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Review: A Weekend Of Crime
Paul Morrison, Author; Book Lover
l-r: Jane Gregory, David Shelley, Val McDermid, Martyn Waites and NJ Cooper
With the sun burning down on the crowds, and the large Papakata tepees standing in the grounds of the Old Swan Hotel, the Theakston Old Peculiar Crime Writing Festival appeared more like a rock festival than one whose focus was literature!

With the change in sessions from Dead in Deutschland, about the new wave of German crime novels to the panel debating Victorian Crime: fact or fiction, it certainly was like moving from the Arctic Monkeys to the Rolling Stones.

Inside the hall a broad spectrum again was found with Kate Summerscale, the author of The Suspicions of Mr Whicher, and Kate Colquhoun, who is most famous for Mr Briggs Hat, representing the non-fiction strand the Victorian Crime debate; while Lindsay Faye, author of a novel about Sherlock Holmes and Jack the Ripper, and Andrew Taylor talked about writing novels set in the Victorian era.

Books set in the Victorian period, remain very popular commented Kate Colquhoun because they are 'more recognisable to people as so much from the era is still around us.'

Although Andrew Taylor emphasised the reality of the era by reminding the audience that in essence the concept 'is a fake in a way, the term Victorian lasted for seventy years and never really existed in the way it is portrayed by the media.'

The fascination though for readers lies in the Jekyll and Hyde nature of the period, with the outward respectability, and the rigid social code, which hid the secrets that crime writers like to so ruthlessly expose.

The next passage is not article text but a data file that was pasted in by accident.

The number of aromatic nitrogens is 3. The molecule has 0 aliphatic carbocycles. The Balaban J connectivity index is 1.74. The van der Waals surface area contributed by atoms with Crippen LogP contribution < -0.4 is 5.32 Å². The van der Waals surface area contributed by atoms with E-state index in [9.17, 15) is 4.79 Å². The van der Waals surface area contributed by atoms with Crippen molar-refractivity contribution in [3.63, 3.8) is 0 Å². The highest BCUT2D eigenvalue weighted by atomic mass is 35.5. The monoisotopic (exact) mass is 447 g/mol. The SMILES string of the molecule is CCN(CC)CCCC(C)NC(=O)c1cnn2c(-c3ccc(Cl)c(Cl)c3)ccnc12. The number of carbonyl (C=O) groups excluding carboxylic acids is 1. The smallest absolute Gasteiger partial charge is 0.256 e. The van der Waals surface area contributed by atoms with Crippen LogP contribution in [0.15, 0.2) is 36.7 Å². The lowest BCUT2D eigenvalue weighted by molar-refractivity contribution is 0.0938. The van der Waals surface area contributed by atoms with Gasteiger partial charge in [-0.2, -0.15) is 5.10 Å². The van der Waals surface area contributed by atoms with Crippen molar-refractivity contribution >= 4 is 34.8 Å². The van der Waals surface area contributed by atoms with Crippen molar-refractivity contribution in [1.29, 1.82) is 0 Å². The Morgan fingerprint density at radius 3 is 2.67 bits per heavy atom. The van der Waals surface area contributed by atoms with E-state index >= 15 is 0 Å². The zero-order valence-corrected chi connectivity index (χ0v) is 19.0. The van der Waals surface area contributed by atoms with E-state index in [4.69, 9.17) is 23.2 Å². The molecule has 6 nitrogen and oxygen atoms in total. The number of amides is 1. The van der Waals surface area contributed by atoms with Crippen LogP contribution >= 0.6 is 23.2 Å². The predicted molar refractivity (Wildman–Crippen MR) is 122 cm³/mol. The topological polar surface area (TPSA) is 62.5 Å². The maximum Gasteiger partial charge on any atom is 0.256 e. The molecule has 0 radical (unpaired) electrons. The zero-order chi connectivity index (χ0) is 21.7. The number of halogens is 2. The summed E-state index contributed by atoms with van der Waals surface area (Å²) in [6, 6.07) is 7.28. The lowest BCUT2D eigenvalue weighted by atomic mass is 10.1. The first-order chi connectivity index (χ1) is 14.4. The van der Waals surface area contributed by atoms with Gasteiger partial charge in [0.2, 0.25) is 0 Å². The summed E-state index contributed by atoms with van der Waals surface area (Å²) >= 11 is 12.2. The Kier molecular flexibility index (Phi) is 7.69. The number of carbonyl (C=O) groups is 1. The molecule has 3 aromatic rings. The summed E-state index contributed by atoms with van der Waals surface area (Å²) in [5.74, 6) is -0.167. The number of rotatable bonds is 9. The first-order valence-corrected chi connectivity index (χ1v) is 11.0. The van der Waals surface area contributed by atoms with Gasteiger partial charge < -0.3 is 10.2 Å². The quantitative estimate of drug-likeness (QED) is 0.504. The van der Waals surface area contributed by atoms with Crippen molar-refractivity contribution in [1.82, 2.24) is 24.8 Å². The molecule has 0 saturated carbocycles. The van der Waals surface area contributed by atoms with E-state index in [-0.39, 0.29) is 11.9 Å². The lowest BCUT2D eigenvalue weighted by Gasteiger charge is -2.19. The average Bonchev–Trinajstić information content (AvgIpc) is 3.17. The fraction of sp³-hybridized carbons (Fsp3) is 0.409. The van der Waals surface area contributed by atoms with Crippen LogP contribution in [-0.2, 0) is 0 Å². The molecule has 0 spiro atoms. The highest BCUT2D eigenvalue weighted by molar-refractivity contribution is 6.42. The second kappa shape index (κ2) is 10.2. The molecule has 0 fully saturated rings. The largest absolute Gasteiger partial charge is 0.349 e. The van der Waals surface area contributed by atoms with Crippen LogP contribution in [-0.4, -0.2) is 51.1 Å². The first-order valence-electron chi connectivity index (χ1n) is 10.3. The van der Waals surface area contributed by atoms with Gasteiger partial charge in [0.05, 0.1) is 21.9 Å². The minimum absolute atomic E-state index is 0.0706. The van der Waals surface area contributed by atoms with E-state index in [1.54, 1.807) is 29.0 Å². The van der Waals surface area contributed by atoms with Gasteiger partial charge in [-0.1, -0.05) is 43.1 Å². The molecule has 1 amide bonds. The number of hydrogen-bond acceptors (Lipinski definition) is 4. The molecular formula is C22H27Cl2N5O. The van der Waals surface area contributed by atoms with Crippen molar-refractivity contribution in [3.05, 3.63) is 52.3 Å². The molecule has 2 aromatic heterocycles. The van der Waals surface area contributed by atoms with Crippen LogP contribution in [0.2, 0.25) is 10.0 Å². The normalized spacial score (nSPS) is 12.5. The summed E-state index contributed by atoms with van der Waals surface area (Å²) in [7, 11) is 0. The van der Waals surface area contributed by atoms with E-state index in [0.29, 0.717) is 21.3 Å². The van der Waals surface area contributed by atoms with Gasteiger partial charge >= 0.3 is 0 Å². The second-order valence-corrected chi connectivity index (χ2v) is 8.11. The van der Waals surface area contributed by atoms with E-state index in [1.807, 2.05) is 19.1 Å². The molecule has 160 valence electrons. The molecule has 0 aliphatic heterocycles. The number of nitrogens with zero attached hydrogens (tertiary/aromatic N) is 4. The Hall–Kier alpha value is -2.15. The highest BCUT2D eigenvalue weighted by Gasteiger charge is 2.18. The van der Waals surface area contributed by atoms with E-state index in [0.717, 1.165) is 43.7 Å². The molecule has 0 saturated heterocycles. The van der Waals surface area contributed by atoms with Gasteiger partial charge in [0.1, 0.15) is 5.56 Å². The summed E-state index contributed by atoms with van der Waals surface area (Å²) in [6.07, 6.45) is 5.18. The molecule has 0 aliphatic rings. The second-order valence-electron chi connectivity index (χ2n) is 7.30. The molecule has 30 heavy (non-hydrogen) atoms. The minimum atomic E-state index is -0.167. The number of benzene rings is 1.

Andrew Taylor summed up the enduring appeal of these books in a simple sentence 'we look at the past and see ourselves.'

To keep the rock festival analogy going, the main stage attraction was Mark Billingham leading a discussion on Social Media: Who Are You? This proved to be almost as controversial as last year's session, in which the author Stephen Leather admitted to using 'sock puppets' which are fake accounts that he used both to review his own novels as well as giving poor reviews to other novelists.

This story burst back into the foreground again with the panellists Stephen Mosby and Sarah Pinborough confirming that they were still getting derogatory tweets from Stephen Leather, when the discussion dramatically turned to cyber bullying.

A friend of Stephen Leather in the audience understandably complained that it was unfair to discuss things when he wasn't there to defend himself, and the atmosphere crackled like a Lee Childs thriller.

The headliner of the second day definitely had to be Ian Rankin interviewing William McIlvanney who is credited by most of the 'Tartan Noir' authors as being a great influence on their writing with his Laidlaw trilogy which was released in the Seventies, but has just been re-published again now, having fallen out of print previously.

McIlvanney reminisced on his writing career, reflecting on the similarities between Taggart and Jack Laidlaw, before admitting that Rankin had written to him asking if he could dedicate his second novel to McIlvanney, but unfortunately he lost the letter so never replied!

Throughout the session the genuine warmth and respect of the two authors shone through and McIlvanney's work is slowly being introduced to a whole new generation of crime readers.

This year's Theakston's Festival certainly packed a punch, and its ever growing number of fans are already wondering about who will be performing at the festival next year.


Review: A Weekend Of Crime, 25th July 2013, 8:22 AM